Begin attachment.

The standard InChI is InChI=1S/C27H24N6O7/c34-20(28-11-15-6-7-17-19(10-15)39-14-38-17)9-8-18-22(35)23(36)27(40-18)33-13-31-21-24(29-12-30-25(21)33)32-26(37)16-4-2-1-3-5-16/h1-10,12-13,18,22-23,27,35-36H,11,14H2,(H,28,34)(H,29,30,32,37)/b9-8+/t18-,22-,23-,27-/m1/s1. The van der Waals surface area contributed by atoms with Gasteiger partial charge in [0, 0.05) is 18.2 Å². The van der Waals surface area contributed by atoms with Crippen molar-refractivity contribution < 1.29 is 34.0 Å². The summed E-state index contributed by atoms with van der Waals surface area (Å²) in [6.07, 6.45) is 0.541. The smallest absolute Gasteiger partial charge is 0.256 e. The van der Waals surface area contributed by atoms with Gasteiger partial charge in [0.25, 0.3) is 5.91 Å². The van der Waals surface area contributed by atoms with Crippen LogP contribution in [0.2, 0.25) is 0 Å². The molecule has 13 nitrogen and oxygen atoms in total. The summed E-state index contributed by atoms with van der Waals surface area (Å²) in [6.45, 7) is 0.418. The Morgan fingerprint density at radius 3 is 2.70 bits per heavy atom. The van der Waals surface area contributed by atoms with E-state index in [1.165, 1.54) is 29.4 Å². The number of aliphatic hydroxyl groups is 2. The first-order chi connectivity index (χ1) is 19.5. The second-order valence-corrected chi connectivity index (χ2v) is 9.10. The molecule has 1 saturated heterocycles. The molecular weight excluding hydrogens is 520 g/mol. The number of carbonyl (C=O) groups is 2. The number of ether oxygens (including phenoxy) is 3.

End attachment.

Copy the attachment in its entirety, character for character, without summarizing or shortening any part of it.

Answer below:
The standard InChI is InChI=1S/C27H24N6O7/c34-20(28-11-15-6-7-17-19(10-15)39-14-38-17)9-8-18-22(35)23(36)27(40-18)33-13-31-21-24(29-12-30-25(21)33)32-26(37)16-4-2-1-3-5-16/h1-10,12-13,18,22-23,27,35-36H,11,14H2,(H,28,34)(H,29,30,32,37)/b9-8+/t18-,22-,23-,27-/m1/s1. The van der Waals surface area contributed by atoms with Gasteiger partial charge in [0, 0.05) is 18.2 Å². The van der Waals surface area contributed by atoms with Crippen molar-refractivity contribution < 1.29 is 34.0 Å². The summed E-state index contributed by atoms with van der Waals surface area (Å²) in [6.07, 6.45) is 0.541. The smallest absolute Gasteiger partial charge is 0.256 e. The van der Waals surface area contributed by atoms with Gasteiger partial charge in [0.25, 0.3) is 5.91 Å². The van der Waals surface area contributed by atoms with Crippen LogP contribution in [0.2, 0.25) is 0 Å². The molecule has 13 nitrogen and oxygen atoms in total. The summed E-state index contributed by atoms with van der Waals surface area (Å²) in [6.45, 7) is 0.418. The Morgan fingerprint density at radius 3 is 2.70 bits per heavy atom. The van der Waals surface area contributed by atoms with E-state index in [1.165, 1.54) is 29.4 Å². The number of aliphatic hydroxyl groups is 2. The first-order chi connectivity index (χ1) is 19.5. The second-order valence-corrected chi connectivity index (χ2v) is 9.10. The molecule has 1 saturated heterocycles. The molecular weight excluding hydrogens is 520 g/mol. The number of carbonyl (C=O) groups is 2. The number of ether oxygens (including phenoxy) is 3.